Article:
Winnie Hwo takes the climate change fight to new Canadians

Limiting air travel in favour of train trips and other vacations closer to home is on the David Suzuki Foundation's list of 10 ways to fight climate change. (iStockphoto image)  

Team Power Smart leader impressed by immigrants' green behaviour

Rob Klovance

In trying to convince new Canadians to explore ways to shrink their carbon footprint, Team Power Smart leader Winnie Hwo has discovered that many immigrant families are already well on their way.

And there are lessons there for all Canadians.

"I was on the Canada Line the other day, and I had three or four groups of ethnic minorities surrounding me," says Hwo, who has worked with the David Suzuki Foundation's Climate Change Team since last fall. "There were two Punjabi girls, chatting and giggling. And there was another group of three boys and girls, likely talking Arabic. And there was a couple of lovebirds, talking Mandarin.

"These people are doing exactly what we've asked them to do in our brochure: take public transit.  They're already doing these things, and I don't think they're going out of their way to to do it. It's a way of life."

The David Suzuki Foundation's 10 Ways You Can Help Stop Climate Change brochure actually lists "greening your commute" right at the top of the list. And it's a list Hwo said was carefully put together to reflect practical, positive reinforcement of behaviour that is already being practised.

That's why a tip on "flying less" – one of the biggest ways to reduce your carbon footprint – is listed well down the list, at No. 7.

"When we wanted to expand the list of what new Canadians can do, we knew that if we put "fly less" at the very top of the list, people would be put off," says Hwo, the former news and current affairs director at Fairchild Television News. "Many people still have families overseas they want to visit, and some actually have their spouse back in China or Taiwan. ... So for us to put that [change] at the top of the list would be asking the impossible."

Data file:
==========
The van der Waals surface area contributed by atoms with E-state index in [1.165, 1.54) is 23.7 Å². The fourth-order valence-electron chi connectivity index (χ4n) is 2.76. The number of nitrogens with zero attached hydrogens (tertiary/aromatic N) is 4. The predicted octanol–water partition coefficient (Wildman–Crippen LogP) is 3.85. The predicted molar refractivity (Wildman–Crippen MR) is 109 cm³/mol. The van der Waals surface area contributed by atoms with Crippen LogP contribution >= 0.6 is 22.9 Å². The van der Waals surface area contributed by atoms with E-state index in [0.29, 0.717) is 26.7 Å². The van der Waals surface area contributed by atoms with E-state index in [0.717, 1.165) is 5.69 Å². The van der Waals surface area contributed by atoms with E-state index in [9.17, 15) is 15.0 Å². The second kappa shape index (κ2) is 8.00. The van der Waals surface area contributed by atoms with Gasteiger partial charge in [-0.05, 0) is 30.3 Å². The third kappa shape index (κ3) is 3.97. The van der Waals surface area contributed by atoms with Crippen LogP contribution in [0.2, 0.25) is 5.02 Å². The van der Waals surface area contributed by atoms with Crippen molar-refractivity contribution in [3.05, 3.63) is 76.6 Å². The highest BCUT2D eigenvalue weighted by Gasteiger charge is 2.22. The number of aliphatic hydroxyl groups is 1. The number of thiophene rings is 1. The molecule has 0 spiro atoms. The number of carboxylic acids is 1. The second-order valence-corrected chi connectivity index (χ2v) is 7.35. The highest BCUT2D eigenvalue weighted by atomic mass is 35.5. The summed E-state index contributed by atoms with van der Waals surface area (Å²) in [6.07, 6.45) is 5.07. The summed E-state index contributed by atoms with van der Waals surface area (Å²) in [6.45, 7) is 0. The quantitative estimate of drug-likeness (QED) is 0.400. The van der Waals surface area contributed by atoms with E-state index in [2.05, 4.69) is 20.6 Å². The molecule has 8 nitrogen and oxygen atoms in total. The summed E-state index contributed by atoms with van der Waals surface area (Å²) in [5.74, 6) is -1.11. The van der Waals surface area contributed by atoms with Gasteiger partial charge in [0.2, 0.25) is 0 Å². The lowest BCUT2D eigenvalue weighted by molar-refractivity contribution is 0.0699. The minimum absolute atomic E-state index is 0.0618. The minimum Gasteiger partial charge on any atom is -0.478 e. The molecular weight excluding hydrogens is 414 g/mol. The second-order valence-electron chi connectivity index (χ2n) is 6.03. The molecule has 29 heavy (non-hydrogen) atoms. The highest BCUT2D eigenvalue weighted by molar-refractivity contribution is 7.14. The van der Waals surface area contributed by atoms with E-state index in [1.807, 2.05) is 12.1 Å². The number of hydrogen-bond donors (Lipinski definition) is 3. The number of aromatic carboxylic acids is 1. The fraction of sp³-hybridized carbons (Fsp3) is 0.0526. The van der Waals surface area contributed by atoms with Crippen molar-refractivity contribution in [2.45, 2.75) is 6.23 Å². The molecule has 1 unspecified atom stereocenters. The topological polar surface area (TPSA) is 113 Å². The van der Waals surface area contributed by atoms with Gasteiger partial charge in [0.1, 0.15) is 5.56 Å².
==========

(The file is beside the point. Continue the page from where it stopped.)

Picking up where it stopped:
Hwo said a less aggressive approach on avoiding air travel works better. "We put it lightly, so that they can think about options: 'Maybe this year, I'll think about taking the train', or 'Maybe you shouldn't go back to China this year."

What about the climate change deniers?

Hwo says that both new and long-established Canadian communities still include those who either refuse to believe the scientific concensus on climate change, or just don't care. But those people are not the focus of her efforts.

Instead, the Suzuki Foundation Climate Change Group focuses its efforts on those who know and care about climate change and want to learn how to shrink their carbon footprint.

"The question is how much they want to do, and how much they can do in terms of affordability, time constraints, family commitment," says Hwo. "All those are big obstacles, but I can't see that with our level of engagement right now, anyone can actually say 'No'."

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Rob Klovance is managing editor of